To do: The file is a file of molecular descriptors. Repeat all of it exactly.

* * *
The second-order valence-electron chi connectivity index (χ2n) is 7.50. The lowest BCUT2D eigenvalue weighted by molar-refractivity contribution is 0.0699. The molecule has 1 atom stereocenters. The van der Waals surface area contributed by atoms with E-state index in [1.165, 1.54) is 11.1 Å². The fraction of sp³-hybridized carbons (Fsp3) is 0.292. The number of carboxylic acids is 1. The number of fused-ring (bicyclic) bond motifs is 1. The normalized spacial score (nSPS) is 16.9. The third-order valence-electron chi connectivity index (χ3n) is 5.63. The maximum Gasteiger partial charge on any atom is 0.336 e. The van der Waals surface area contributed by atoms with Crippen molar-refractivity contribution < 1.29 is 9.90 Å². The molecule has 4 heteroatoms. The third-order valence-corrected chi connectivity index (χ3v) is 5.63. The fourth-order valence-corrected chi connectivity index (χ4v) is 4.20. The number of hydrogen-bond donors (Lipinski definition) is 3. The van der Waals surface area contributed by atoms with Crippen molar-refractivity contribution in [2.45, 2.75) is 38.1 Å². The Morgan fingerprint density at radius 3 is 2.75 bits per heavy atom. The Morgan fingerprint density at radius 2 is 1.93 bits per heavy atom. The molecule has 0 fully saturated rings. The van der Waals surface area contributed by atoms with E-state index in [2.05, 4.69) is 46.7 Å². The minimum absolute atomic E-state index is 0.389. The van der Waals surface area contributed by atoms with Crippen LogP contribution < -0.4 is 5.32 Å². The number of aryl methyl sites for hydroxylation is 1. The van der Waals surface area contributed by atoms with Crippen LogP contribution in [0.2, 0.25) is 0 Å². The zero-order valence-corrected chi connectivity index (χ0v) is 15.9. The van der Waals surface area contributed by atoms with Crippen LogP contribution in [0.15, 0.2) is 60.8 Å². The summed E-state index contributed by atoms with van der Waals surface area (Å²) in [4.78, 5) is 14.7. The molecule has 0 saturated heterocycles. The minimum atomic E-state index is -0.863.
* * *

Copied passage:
The second-order valence-electron chi connectivity index (χ2n) is 7.50. The lowest BCUT2D eigenvalue weighted by molar-refractivity contribution is 0.0699. The molecule has 1 atom stereocenters. The van der Waals surface area contributed by atoms with E-state index in [1.165, 1.54) is 11.1 Å². The fraction of sp³-hybridized carbons (Fsp3) is 0.292. The number of carboxylic acids is 1. The number of fused-ring (bicyclic) bond motifs is 1. The normalized spacial score (nSPS) is 16.9. The third-order valence-electron chi connectivity index (χ3n) is 5.63. The maximum Gasteiger partial charge on any atom is 0.336 e. The van der Waals surface area contributed by atoms with Crippen molar-refractivity contribution < 1.29 is 9.90 Å². The molecule has 4 heteroatoms. The third-order valence-corrected chi connectivity index (χ3v) is 5.63. The fourth-order valence-corrected chi connectivity index (χ4v) is 4.20. The number of hydrogen-bond donors (Lipinski definition) is 3. The van der Waals surface area contributed by atoms with Crippen molar-refractivity contribution in [2.45, 2.75) is 38.1 Å². The Morgan fingerprint density at radius 3 is 2.75 bits per heavy atom. The Morgan fingerprint density at radius 2 is 1.93 bits per heavy atom. The molecule has 0 fully saturated rings. The van der Waals surface area contributed by atoms with E-state index in [2.05, 4.69) is 46.7 Å². The minimum absolute atomic E-state index is 0.389. The van der Waals surface area contributed by atoms with Crippen LogP contribution < -0.4 is 5.32 Å². The number of aryl methyl sites for hydroxylation is 1. The van der Waals surface area contributed by atoms with Crippen LogP contribution in [0.2, 0.25) is 0 Å². The zero-order valence-corrected chi connectivity index (χ0v) is 15.9. The van der Waals surface area contributed by atoms with Crippen LogP contribution in [0.15, 0.2) is 60.8 Å². The summed E-state index contributed by atoms with van der Waals surface area (Å²) in [4.78, 5) is 14.7. The molecule has 0 saturated heterocycles. The minimum atomic E-state index is -0.863.